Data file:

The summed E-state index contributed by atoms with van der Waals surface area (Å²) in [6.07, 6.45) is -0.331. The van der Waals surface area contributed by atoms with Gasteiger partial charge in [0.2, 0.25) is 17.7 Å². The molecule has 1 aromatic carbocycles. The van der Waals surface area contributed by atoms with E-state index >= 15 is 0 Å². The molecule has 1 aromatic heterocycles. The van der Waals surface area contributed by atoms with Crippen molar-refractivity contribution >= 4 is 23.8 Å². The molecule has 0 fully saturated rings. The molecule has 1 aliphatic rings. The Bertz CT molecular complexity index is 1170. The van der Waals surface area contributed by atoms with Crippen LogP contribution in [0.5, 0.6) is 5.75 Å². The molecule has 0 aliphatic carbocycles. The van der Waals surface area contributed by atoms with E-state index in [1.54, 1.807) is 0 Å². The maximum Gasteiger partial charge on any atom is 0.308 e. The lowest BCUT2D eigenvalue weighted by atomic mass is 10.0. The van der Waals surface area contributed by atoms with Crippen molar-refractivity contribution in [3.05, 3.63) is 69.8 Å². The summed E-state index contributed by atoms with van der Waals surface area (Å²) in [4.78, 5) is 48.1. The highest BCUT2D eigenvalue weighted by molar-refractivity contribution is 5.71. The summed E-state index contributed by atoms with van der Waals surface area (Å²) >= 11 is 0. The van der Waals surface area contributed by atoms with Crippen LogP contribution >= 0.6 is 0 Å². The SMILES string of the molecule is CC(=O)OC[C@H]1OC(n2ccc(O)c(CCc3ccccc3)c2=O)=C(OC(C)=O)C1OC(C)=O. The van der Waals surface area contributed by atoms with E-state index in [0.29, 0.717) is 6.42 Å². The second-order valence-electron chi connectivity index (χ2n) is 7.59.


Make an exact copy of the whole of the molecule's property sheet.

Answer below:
The summed E-state index contributed by atoms with van der Waals surface area (Å²) in [6.07, 6.45) is -0.331. The van der Waals surface area contributed by atoms with Gasteiger partial charge in [0.2, 0.25) is 17.7 Å². The molecule has 1 aromatic carbocycles. The van der Waals surface area contributed by atoms with E-state index >= 15 is 0 Å². The molecule has 1 aromatic heterocycles. The van der Waals surface area contributed by atoms with Crippen molar-refractivity contribution >= 4 is 23.8 Å². The molecule has 0 fully saturated rings. The molecule has 1 aliphatic rings. The Bertz CT molecular complexity index is 1170. The van der Waals surface area contributed by atoms with Crippen LogP contribution in [0.5, 0.6) is 5.75 Å². The molecule has 0 aliphatic carbocycles. The van der Waals surface area contributed by atoms with E-state index in [1.54, 1.807) is 0 Å². The maximum Gasteiger partial charge on any atom is 0.308 e. The lowest BCUT2D eigenvalue weighted by atomic mass is 10.0. The van der Waals surface area contributed by atoms with Crippen molar-refractivity contribution in [3.05, 3.63) is 69.8 Å². The summed E-state index contributed by atoms with van der Waals surface area (Å²) in [4.78, 5) is 48.1. The highest BCUT2D eigenvalue weighted by molar-refractivity contribution is 5.71. The summed E-state index contributed by atoms with van der Waals surface area (Å²) >= 11 is 0. The van der Waals surface area contributed by atoms with Crippen LogP contribution >= 0.6 is 0 Å². The SMILES string of the molecule is CC(=O)OC[C@H]1OC(n2ccc(O)c(CCc3ccccc3)c2=O)=C(OC(C)=O)C1OC(C)=O. The van der Waals surface area contributed by atoms with E-state index in [0.29, 0.717) is 6.42 Å². The second-order valence-electron chi connectivity index (χ2n) is 7.59.